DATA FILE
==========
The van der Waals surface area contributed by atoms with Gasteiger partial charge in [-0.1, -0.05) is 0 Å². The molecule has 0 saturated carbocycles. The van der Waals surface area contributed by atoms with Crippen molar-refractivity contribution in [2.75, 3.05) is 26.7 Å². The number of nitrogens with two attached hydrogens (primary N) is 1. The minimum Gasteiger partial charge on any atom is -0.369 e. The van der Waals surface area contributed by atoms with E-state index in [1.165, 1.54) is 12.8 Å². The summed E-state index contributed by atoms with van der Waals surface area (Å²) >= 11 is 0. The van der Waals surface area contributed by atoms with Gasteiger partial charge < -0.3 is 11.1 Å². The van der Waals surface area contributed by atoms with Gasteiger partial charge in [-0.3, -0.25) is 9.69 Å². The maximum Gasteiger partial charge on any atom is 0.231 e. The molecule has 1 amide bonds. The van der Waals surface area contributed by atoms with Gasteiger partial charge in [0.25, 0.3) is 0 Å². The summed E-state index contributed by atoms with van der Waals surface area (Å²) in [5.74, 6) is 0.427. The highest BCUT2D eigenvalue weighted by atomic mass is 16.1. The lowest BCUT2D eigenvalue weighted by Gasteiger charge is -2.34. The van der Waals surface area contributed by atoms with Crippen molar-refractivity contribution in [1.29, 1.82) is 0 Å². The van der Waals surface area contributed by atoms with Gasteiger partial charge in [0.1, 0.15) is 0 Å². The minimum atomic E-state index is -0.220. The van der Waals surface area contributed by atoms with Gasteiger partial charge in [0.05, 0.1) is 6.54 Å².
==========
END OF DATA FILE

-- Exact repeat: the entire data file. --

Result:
The van der Waals surface area contributed by atoms with Gasteiger partial charge in [-0.1, -0.05) is 0 Å². The molecule has 0 saturated carbocycles. The van der Waals surface area contributed by atoms with Crippen molar-refractivity contribution in [2.75, 3.05) is 26.7 Å². The number of nitrogens with two attached hydrogens (primary N) is 1. The minimum Gasteiger partial charge on any atom is -0.369 e. The van der Waals surface area contributed by atoms with E-state index in [1.165, 1.54) is 12.8 Å². The summed E-state index contributed by atoms with van der Waals surface area (Å²) >= 11 is 0. The van der Waals surface area contributed by atoms with Gasteiger partial charge < -0.3 is 11.1 Å². The van der Waals surface area contributed by atoms with Gasteiger partial charge in [-0.3, -0.25) is 9.69 Å². The maximum Gasteiger partial charge on any atom is 0.231 e. The molecule has 1 amide bonds. The van der Waals surface area contributed by atoms with Gasteiger partial charge in [0.25, 0.3) is 0 Å². The summed E-state index contributed by atoms with van der Waals surface area (Å²) in [5.74, 6) is 0.427. The highest BCUT2D eigenvalue weighted by atomic mass is 16.1. The lowest BCUT2D eigenvalue weighted by Gasteiger charge is -2.34. The van der Waals surface area contributed by atoms with Crippen molar-refractivity contribution in [1.29, 1.82) is 0 Å². The van der Waals surface area contributed by atoms with Gasteiger partial charge in [0.1, 0.15) is 0 Å². The minimum atomic E-state index is -0.220. The van der Waals surface area contributed by atoms with Gasteiger partial charge in [0.05, 0.1) is 6.54 Å².